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Networking Your Home Or Small Business Is Fairly Inexpensive

Sandra Prior
Jun 4, 2008
If you have as few as two computers in your home, you can reap a number of benefits by connecting them with a network cable and two NICs (Network Interface Cards). Equally, if you run a small business from your house, and have maybe five or six systems, benefits can be seen by networking.

One of the main advantages of a small home network is that it allows each computer to share all the resources. For example, if you print from a program running on one computer to a printer attached to the other computer, you won't need to buy two printers. Importantly, you will also be able to save precious disk space by keeping programs and data on one computer and running them from all machines.

You can also take advantage of special software that exploits the fact that your computers are connected. This ranges from mainstream productivity software to that productivity killer: networked gaming.

There are a number of ways in which to connect two or more computers into a network, but most fall into either the peer networking or server networking category.

Server based networks have one or more server computers dedicated to providing shared resources to a group of network client computers. The servers are generally highly specified and generally also more reliable than the average computer. They need to be, because people using the client computers have to logon to the network before they can access the server's resources. Therefore, the server must be running all the time in a typical environment.

Although there are situations in which a home network should follow the server based model, it is actually overkill for most home networks.

The alternative to a server based network is peer networking. Here, each computer functions as a server sharing its disks and printers, and as a client using the resources on other computers. Generally, peer networks are easier to setup than server based networks.

With network cards and the network software that ships with Windows XP, you can share hard disks, directories, files, programs, email and printers.

Network Hardware

The best way to connect two computers in a peer network is via a pair of network cards and a piece of cable. The two NICs will be fitted into a free PCI expansion slot. Windows XP will probably have the drivers and automatically install them for you when it detects the new hardware, otherwise you may need to provide the drivers.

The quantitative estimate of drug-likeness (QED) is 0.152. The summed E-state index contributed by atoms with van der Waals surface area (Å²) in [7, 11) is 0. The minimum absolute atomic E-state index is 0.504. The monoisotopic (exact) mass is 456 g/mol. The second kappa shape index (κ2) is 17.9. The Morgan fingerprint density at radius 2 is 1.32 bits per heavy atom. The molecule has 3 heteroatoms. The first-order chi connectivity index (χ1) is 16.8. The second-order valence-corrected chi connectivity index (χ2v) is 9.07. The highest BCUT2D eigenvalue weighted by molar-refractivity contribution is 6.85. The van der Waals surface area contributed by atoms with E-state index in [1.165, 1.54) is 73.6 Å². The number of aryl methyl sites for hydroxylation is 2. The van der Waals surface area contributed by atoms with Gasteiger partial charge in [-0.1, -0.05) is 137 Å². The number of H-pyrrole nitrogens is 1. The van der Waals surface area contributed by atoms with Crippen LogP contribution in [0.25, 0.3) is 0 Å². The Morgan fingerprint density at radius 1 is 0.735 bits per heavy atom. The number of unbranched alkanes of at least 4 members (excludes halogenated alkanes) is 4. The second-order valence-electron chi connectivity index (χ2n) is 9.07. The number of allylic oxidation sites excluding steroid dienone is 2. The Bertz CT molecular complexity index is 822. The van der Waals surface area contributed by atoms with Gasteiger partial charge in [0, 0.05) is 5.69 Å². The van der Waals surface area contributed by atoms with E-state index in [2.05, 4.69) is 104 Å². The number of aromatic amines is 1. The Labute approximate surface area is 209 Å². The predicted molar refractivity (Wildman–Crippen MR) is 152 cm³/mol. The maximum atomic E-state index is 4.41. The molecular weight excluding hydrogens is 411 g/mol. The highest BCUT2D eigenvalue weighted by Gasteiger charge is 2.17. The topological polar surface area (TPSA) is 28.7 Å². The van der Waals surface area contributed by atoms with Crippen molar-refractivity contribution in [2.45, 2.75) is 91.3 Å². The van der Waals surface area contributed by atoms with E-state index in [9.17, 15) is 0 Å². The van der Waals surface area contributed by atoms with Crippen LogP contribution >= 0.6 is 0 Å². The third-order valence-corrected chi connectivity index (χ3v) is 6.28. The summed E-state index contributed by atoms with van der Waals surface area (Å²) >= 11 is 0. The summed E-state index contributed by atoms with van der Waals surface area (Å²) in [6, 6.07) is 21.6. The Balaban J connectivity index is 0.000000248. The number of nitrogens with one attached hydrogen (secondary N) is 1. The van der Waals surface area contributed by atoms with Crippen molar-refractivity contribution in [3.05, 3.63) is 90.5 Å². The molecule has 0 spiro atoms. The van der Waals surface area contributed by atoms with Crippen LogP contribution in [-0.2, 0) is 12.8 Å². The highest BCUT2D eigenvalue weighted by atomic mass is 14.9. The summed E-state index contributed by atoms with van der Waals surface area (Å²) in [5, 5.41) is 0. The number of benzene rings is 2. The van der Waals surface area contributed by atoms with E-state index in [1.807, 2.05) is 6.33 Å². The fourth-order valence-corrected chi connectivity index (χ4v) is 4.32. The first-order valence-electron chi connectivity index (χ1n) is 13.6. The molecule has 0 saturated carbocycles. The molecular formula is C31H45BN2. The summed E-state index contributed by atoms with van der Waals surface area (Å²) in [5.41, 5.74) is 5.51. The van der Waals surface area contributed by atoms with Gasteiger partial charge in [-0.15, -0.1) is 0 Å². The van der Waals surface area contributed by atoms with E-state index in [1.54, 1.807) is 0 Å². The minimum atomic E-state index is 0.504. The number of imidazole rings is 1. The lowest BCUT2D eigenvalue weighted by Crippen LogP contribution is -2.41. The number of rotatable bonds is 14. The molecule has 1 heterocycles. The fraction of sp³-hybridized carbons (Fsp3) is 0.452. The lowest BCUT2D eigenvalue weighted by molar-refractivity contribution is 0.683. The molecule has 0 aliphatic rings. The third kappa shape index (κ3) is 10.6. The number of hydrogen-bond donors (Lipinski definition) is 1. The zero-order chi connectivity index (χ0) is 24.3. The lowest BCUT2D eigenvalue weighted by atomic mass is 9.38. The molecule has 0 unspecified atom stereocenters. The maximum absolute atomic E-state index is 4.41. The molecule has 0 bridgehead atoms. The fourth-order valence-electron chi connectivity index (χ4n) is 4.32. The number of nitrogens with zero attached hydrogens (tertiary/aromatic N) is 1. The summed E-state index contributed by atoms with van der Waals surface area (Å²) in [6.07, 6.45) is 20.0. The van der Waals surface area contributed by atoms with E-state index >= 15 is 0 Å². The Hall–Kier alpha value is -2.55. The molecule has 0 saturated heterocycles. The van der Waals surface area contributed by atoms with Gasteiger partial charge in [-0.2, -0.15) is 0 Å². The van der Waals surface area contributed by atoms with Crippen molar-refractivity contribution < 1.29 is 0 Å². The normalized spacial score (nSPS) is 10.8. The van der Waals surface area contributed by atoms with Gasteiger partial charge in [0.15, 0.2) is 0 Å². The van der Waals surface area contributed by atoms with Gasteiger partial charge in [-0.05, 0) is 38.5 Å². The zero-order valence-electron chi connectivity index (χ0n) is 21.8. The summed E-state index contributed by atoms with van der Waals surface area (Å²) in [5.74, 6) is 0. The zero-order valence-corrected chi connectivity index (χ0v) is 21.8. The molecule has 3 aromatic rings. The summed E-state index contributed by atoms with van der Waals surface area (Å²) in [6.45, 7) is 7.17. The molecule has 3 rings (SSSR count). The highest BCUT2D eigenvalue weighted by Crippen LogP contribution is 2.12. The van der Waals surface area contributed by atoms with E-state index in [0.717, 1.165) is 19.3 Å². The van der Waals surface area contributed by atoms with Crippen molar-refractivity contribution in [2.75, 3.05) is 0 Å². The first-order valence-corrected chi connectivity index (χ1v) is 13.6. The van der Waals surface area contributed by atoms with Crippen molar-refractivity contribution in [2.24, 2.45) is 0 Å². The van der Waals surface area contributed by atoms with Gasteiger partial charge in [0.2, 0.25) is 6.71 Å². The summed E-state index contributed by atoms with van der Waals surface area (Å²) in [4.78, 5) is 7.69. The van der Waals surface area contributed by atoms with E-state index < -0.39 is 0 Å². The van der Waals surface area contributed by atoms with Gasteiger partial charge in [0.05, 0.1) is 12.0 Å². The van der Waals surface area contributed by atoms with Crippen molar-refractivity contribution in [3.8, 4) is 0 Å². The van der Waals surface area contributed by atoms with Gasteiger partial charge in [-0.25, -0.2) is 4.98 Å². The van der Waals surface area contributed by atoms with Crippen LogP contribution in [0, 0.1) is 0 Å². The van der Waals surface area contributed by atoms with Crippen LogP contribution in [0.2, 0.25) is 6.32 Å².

With the cards fitted and the correct drivers installed you then need to connect the NICs with the cable. There are many different network cables available but the de facto standard to which most people adhere is Ethernet. And, there is quite a variety within the Ethernet category itself. The only real decision you have to make is between Thin Ethernet and Twisted Pair or TP.

For a basic two computer network the cheapest option is Thin Ethernet - it offers long cable runs and doesn't require a hub. Unfortunately, Thin Ethernet chains computers together in series and is susceptible to breaks in the cable. So, if one section breaks, none of the computers on the network will be able to communicate with each other.

TP, in comparison, generally uses a star arrangement with each computer individually cabled to the hub. This is a lot more reliable because a failure in the cable to one computer doesn't affect the other computers. It's an academic point if you have only two computers, but as soon as you have three or more at home, TP automatically becomes a lot more reliable than Thin Ethernet.


Hubs come in all shapes and sizes. More sophisticated hubs, known as switches, are used in very large, busy networks, while managed hubs are designed to work with network management software for large networks. Most home networks requires neither switches nor managed hubs - an inexpensive 4-port or 8-port hub should suffice. Ensure that the hubs and NIC cards support 10/100 Mbps which is the standard these days.

Up and Running

When your network is up and running, what should you use it for? Well, it's up to you, but here are some typical uses which can enhance your home computing experience.

Firstly, you can use it to share files. Do you have data that you and another family member want to access from your own computer? Now you don't have to copy them from one machine to the other with flash disks.

Now a single printer can be used by each computer saving the need to buy two or more printers for each user.

Other resources can also be shared, such as modems and ADSL connections. The whole family can surf the Internet simultaneously. Now what are you waiting for?
About the Author
Sandra Prior runs her own websites at http://usacomputers.rr.nu and http://sacomputers.rr.nu.
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